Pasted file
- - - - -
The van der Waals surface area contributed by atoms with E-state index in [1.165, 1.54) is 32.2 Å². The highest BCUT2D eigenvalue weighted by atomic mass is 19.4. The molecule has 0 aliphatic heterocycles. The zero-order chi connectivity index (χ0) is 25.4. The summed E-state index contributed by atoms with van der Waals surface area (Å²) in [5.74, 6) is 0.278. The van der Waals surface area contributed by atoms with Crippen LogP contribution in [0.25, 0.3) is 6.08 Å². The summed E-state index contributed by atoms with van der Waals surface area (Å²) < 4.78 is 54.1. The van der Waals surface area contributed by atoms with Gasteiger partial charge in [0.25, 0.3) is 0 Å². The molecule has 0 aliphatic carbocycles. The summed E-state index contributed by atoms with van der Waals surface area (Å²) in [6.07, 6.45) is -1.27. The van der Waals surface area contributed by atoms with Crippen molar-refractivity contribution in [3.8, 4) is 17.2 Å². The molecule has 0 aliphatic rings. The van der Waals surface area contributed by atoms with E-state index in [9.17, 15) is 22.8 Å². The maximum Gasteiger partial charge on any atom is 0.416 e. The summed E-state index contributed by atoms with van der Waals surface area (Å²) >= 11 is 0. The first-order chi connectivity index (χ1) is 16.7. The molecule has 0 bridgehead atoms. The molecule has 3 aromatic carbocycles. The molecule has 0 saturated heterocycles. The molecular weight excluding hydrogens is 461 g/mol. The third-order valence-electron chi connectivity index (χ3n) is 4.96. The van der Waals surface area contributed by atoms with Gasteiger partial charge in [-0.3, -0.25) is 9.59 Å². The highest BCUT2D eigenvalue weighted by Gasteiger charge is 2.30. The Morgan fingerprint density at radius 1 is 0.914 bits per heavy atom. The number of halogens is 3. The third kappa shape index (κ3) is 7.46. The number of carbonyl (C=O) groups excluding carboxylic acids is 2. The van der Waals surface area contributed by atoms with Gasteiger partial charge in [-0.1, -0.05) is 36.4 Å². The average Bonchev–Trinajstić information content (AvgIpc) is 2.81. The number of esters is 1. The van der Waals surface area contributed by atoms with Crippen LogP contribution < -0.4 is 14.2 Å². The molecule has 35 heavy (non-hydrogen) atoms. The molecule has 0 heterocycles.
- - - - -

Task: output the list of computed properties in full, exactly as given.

The van der Waals surface area contributed by atoms with E-state index in [1.165, 1.54) is 32.2 Å². The highest BCUT2D eigenvalue weighted by atomic mass is 19.4. The molecule has 0 aliphatic heterocycles. The zero-order chi connectivity index (χ0) is 25.4. The summed E-state index contributed by atoms with van der Waals surface area (Å²) in [5.74, 6) is 0.278. The van der Waals surface area contributed by atoms with Crippen LogP contribution in [0.25, 0.3) is 6.08 Å². The summed E-state index contributed by atoms with van der Waals surface area (Å²) < 4.78 is 54.1. The van der Waals surface area contributed by atoms with Gasteiger partial charge in [0.25, 0.3) is 0 Å². The molecule has 0 aliphatic carbocycles. The summed E-state index contributed by atoms with van der Waals surface area (Å²) in [6.07, 6.45) is -1.27. The van der Waals surface area contributed by atoms with Crippen molar-refractivity contribution in [3.8, 4) is 17.2 Å². The molecule has 0 aliphatic rings. The van der Waals surface area contributed by atoms with E-state index in [9.17, 15) is 22.8 Å². The maximum Gasteiger partial charge on any atom is 0.416 e. The summed E-state index contributed by atoms with van der Waals surface area (Å²) >= 11 is 0. The first-order chi connectivity index (χ1) is 16.7. The molecule has 0 bridgehead atoms. The molecule has 3 aromatic carbocycles. The molecule has 0 saturated heterocycles. The molecular weight excluding hydrogens is 461 g/mol. The third-order valence-electron chi connectivity index (χ3n) is 4.96. The van der Waals surface area contributed by atoms with Gasteiger partial charge in [-0.3, -0.25) is 9.59 Å². The highest BCUT2D eigenvalue weighted by Gasteiger charge is 2.30. The Morgan fingerprint density at radius 1 is 0.914 bits per heavy atom. The number of halogens is 3. The third kappa shape index (κ3) is 7.46. The number of carbonyl (C=O) groups excluding carboxylic acids is 2. The van der Waals surface area contributed by atoms with Gasteiger partial charge in [-0.1, -0.05) is 36.4 Å². The average Bonchev–Trinajstić information content (AvgIpc) is 2.81. The number of esters is 1. The van der Waals surface area contributed by atoms with Crippen LogP contribution < -0.4 is 14.2 Å². The molecule has 35 heavy (non-hydrogen) atoms. The molecule has 0 heterocycles.